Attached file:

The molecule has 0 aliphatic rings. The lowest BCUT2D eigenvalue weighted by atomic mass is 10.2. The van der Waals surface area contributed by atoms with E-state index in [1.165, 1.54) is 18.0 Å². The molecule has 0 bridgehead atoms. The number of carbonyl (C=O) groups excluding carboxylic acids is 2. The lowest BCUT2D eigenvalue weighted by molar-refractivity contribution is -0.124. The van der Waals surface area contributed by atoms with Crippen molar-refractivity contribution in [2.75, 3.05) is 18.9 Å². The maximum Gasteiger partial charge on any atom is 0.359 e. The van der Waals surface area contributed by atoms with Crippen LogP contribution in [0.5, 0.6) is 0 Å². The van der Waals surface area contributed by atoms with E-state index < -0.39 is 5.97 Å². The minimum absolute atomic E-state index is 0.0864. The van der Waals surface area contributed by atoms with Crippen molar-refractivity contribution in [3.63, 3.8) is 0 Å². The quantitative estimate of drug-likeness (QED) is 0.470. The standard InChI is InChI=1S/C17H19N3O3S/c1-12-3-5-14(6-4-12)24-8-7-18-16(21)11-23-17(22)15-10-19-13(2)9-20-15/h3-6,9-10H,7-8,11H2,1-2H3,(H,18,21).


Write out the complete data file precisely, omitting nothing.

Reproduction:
The molecule has 0 aliphatic rings. The lowest BCUT2D eigenvalue weighted by atomic mass is 10.2. The van der Waals surface area contributed by atoms with E-state index in [1.165, 1.54) is 18.0 Å². The molecule has 0 bridgehead atoms. The number of carbonyl (C=O) groups excluding carboxylic acids is 2. The lowest BCUT2D eigenvalue weighted by molar-refractivity contribution is -0.124. The van der Waals surface area contributed by atoms with Crippen molar-refractivity contribution in [2.75, 3.05) is 18.9 Å². The maximum Gasteiger partial charge on any atom is 0.359 e. The van der Waals surface area contributed by atoms with Crippen LogP contribution in [0.5, 0.6) is 0 Å². The van der Waals surface area contributed by atoms with E-state index < -0.39 is 5.97 Å². The minimum absolute atomic E-state index is 0.0864. The van der Waals surface area contributed by atoms with Crippen molar-refractivity contribution in [3.63, 3.8) is 0 Å². The quantitative estimate of drug-likeness (QED) is 0.470. The standard InChI is InChI=1S/C17H19N3O3S/c1-12-3-5-14(6-4-12)24-8-7-18-16(21)11-23-17(22)15-10-19-13(2)9-20-15/h3-6,9-10H,7-8,11H2,1-2H3,(H,18,21).